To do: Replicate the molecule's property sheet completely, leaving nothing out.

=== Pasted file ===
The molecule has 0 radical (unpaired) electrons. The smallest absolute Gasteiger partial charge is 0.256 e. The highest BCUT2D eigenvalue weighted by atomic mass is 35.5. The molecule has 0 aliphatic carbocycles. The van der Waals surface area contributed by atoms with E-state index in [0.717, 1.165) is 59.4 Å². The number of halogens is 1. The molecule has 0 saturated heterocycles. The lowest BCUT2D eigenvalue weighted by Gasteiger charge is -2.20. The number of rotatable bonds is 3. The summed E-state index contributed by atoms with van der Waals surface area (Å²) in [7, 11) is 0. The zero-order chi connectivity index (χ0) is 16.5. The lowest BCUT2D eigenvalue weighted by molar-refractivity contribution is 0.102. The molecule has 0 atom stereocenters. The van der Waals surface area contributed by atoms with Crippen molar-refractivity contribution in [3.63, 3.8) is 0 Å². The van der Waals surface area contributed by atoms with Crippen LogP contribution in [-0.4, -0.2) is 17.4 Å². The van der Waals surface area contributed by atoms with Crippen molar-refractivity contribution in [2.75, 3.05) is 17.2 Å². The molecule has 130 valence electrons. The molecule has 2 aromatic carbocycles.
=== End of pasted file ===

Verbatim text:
The molecule has 0 radical (unpaired) electrons. The smallest absolute Gasteiger partial charge is 0.256 e. The highest BCUT2D eigenvalue weighted by atomic mass is 35.5. The molecule has 0 aliphatic carbocycles. The van der Waals surface area contributed by atoms with E-state index in [0.717, 1.165) is 59.4 Å². The number of halogens is 1. The molecule has 0 saturated heterocycles. The lowest BCUT2D eigenvalue weighted by Gasteiger charge is -2.20. The number of rotatable bonds is 3. The summed E-state index contributed by atoms with van der Waals surface area (Å²) in [7, 11) is 0. The zero-order chi connectivity index (χ0) is 16.5. The lowest BCUT2D eigenvalue weighted by molar-refractivity contribution is 0.102. The molecule has 0 atom stereocenters. The van der Waals surface area contributed by atoms with Crippen molar-refractivity contribution in [3.63, 3.8) is 0 Å². The van der Waals surface area contributed by atoms with Crippen LogP contribution in [-0.4, -0.2) is 17.4 Å². The van der Waals surface area contributed by atoms with Crippen molar-refractivity contribution in [2.75, 3.05) is 17.2 Å². The molecule has 130 valence electrons. The molecule has 2 aromatic carbocycles.